Back to the question - QR code or HCE? We believe the answer will differ from one market to another depending on the maturity and degree of adoption, contactless terminal penetration, payment behavior, apps’ user base and many other factors. However, considering the convenience from the implementation side and the future of NFC-enabled terminals, my vote goes to HCE and OEM Pays, where MeaWallet has been instrumental in helping various banks and financial institutions globally implement the service both as a managed services and under license agreements.

Leveraging our MeaToken Platform, MeaWallet has delivered digital payments technology to banks and financial institutions around Europe providing a technical platform for card issuers to digitize and payment enable their cards in mobile wallets. Through our services, card issuers can enable payments in-store, in-app and online using their existing wallets or be part of OEM Pays (e.g., Apple Pay, Android Pay or Samsung Pay). MeaWallet is also a Mastercard Engage Gold partner, part of VTS Ready Program and an Amex GNS partner for Amex Pay.

Our mission at MeaWallet is to help our clients simplify mobile payments and support implementation. Our team is passionate about the subject and continually looking at the evolution and trends in the mobile payments space. We welcome your comments or invite you to get in touch directly with us at 

A New Generation of Payments

A New Generation of Payments - How payment methods differ across generations

It can be hard to keep track of all the new payment methods which seem to keep popping up. Over
the past few years, there’s been a growing interest in contactless, wearable and mobile payments as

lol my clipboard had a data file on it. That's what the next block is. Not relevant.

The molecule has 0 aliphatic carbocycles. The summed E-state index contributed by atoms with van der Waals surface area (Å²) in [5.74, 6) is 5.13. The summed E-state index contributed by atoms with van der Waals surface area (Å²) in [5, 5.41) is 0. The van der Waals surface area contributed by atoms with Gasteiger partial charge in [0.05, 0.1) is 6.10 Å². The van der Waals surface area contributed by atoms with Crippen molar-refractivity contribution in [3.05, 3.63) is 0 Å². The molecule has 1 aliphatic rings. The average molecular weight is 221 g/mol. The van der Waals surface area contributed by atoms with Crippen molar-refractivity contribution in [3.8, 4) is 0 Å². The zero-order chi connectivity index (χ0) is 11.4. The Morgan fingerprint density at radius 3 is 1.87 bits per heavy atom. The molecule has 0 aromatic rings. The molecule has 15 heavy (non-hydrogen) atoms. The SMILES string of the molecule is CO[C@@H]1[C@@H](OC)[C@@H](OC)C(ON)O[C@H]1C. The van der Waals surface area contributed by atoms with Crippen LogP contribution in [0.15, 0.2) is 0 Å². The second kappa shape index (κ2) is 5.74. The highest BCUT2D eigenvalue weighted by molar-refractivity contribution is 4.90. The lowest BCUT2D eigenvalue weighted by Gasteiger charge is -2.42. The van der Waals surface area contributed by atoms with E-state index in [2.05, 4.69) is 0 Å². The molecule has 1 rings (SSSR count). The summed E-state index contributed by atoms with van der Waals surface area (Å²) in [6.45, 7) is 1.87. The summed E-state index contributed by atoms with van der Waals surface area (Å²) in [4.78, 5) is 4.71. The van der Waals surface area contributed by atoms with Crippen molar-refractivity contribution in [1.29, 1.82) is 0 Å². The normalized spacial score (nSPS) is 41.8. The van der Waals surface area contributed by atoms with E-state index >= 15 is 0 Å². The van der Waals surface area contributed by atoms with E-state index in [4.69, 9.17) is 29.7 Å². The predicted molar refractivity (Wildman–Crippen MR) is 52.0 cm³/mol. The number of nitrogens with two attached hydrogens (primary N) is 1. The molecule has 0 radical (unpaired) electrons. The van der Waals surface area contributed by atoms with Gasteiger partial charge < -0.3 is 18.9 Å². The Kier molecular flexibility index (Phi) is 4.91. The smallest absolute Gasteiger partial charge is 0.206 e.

well as the significant hype around cryptocurrencies. But different demographics each have their own
take on how they view and how they’ve adopted these new ways to pay.

Sainsbury’s Bank recently examined the financial habits of three generations; the Baby Boomers,
Generation Xers and millennial generation in the UK. The preferred methods of payments varied by age group but there is an evident decline in cash payments across all three with 23% of millennial generation carrying less than £5
in their wallets at any given time. Indeed, current estimates suggest that debit card payments will
overtake cash by 2025 and it’s likely that by then the majority of these payments will be electronic.

Our recent blog post discussed the growing market and benefits of mobile payments in the UK, yet Sainsbury’s found that only 30% of people across all three generations are happy to make contactless payments using their phone. As we discussed, this figure would likely increase if trusted banking apps offered mobile payments.

So what does the future hold for payment methods? With Millennials being a generation of digital
natives and as a new generation, Generation Z comes of age, we can expect that electronic
payments will soon reign supreme. However, more needs to be done to increase trust around
emerging payment options.

Check out the visual below for more details on the findings of Sainsbury’s Bank:


Our mission at MeaWallet is to help our clients simplify mobile payments and support implementation. Our team is passionate about the subject and continually looking at the evolution and trends in the mobile payments space. We welcome your comments or invite you to get in touch directly with us at